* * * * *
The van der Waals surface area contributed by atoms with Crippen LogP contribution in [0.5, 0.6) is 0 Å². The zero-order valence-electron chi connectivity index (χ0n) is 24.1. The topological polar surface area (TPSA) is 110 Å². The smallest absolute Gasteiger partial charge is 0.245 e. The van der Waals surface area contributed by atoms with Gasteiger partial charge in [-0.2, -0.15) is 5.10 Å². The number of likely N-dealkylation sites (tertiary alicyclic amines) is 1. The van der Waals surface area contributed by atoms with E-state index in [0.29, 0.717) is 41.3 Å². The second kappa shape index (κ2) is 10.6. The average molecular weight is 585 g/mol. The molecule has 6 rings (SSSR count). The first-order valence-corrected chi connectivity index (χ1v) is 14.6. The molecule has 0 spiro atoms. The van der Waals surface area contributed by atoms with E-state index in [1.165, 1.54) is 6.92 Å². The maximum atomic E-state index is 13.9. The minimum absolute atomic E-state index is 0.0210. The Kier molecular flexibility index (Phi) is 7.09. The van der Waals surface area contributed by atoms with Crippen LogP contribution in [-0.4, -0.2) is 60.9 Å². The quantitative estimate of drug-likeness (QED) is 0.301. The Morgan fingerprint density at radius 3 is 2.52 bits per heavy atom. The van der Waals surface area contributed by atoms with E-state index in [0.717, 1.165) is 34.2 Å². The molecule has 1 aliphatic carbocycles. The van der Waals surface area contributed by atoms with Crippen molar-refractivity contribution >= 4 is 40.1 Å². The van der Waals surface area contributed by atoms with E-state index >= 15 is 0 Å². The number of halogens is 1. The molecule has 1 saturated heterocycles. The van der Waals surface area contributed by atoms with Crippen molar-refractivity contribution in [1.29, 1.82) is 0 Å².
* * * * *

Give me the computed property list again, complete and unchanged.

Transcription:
The van der Waals surface area contributed by atoms with Crippen LogP contribution in [0.5, 0.6) is 0 Å². The zero-order valence-electron chi connectivity index (χ0n) is 24.1. The topological polar surface area (TPSA) is 110 Å². The smallest absolute Gasteiger partial charge is 0.245 e. The van der Waals surface area contributed by atoms with Gasteiger partial charge in [-0.2, -0.15) is 5.10 Å². The number of likely N-dealkylation sites (tertiary alicyclic amines) is 1. The van der Waals surface area contributed by atoms with E-state index in [0.29, 0.717) is 41.3 Å². The second kappa shape index (κ2) is 10.6. The average molecular weight is 585 g/mol. The molecule has 6 rings (SSSR count). The first-order valence-corrected chi connectivity index (χ1v) is 14.6. The molecule has 0 spiro atoms. The van der Waals surface area contributed by atoms with E-state index in [1.165, 1.54) is 6.92 Å². The maximum atomic E-state index is 13.9. The minimum absolute atomic E-state index is 0.0210. The Kier molecular flexibility index (Phi) is 7.09. The van der Waals surface area contributed by atoms with Crippen LogP contribution in [-0.4, -0.2) is 60.9 Å². The quantitative estimate of drug-likeness (QED) is 0.301. The Morgan fingerprint density at radius 3 is 2.52 bits per heavy atom. The van der Waals surface area contributed by atoms with E-state index in [0.717, 1.165) is 34.2 Å². The molecule has 1 aliphatic carbocycles. The van der Waals surface area contributed by atoms with Crippen molar-refractivity contribution >= 4 is 40.1 Å². The van der Waals surface area contributed by atoms with E-state index >= 15 is 0 Å². The number of halogens is 1. The molecule has 1 saturated heterocycles. The van der Waals surface area contributed by atoms with Crippen molar-refractivity contribution in [1.29, 1.82) is 0 Å².